International cyclists race through Oxford for Race Across America

Credit: Nick Graham

Credit: Nick Graham

As Nicole Reist, a professional ultracyclist from Switzerland, raced past Oxford’s Race Across America (RAAM) time station on June 19, she had already gone through eight states in under eight days.

Her more than 3,000-mile path has her traveling from Oceanside, Cali. to Atlantic City, NJ in a maximum of 12 days as one of the more than 150 cyclists. Reist, the 2022 RAAM winner, didn’t stop at time station 41 on South Locust Street, which sits at mile 2308 on the route, but part of her support crew did just in time to ring cowbells and cheer her on.

Caroline Pasedach is one of the three team members who stopped in Oxford. Pasedach traveled from Germany to drive cross country to support Reist and is one of 11 crew members who either follow Reist closely in a pace car or track her in an RV that serves as a home base for the resources that keep Reist pedaling.

“We are here because we support Nicole,” Pasedach said. “Everything we do is for Nicole and we’re all fine with that.”

Pasedach made the journey after reaching out to Reist on Facebook to ask if she could help on her next race. On her first stop in Ohio, she was met by two Oxford natives, Mike Minium and Lisa Brunckhorst.

Minium and Brunckhorst are two of the 15 volunteers who stay at the station until every solo and team rider passes through. The Oxford time station is one of less than 15 time stations that have volunteers greeting riders and crew members.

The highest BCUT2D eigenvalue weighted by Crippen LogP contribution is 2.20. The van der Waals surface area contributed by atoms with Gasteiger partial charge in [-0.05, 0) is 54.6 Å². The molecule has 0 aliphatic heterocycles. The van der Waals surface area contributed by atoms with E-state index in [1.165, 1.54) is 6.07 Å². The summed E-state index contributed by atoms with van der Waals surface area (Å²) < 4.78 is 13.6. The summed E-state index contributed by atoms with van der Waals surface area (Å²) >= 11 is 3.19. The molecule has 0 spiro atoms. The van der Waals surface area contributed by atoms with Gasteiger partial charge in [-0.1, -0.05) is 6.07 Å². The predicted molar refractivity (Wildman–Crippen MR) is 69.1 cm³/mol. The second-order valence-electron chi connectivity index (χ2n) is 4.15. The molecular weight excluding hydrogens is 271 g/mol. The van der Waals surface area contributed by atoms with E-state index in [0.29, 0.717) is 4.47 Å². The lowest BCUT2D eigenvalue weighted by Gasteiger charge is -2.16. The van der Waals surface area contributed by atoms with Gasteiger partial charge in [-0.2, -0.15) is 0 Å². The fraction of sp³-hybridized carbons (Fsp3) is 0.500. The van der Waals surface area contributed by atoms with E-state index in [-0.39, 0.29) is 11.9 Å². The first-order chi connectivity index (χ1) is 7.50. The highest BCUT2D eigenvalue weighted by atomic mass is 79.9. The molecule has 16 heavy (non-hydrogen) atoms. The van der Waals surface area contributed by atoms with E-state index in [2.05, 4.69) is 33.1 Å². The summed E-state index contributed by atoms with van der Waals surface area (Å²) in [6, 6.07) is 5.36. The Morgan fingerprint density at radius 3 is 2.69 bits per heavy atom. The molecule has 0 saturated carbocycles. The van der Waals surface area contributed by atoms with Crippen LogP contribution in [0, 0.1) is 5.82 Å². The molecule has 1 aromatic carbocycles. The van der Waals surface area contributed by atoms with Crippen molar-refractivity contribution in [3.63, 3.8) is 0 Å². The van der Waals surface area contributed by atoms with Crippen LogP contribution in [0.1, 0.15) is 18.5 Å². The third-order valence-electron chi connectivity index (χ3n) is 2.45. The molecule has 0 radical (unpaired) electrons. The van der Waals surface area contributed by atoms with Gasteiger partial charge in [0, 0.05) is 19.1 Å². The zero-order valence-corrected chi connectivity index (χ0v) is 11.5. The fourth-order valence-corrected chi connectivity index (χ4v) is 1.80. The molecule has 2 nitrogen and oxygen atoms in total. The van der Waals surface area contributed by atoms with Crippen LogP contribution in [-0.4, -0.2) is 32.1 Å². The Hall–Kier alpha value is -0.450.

Minium said the dedication from volunteers comes from Oxford’s cycling community.

“We have a supportive group of cyclists here in Oxford,” Minium said. “Lisa’s been a big part of it.”

Brunckhorst raced in RAAM with three Miami University students in 2015 and continues to support the race by volunteering at the time station. She moved to South Carolina at the beginning of the year but drove back to spend the week at the time station.

“Once you’ve been involved in the race, you feel a connection and want to support [RAAM],” Brunckhorst said.

Minium spent days leading up to RAAM putting up signs on the route between Greensburg, Ind., and Chillicothe, Ohio. The 250-mile span of the route has more than 220 signs that announce bicyclists will be using the roads and direct cyclists in the right way.

Minium said the signs were put up after cyclists said locals were unaware of them and that faster speed roads were dangerous.

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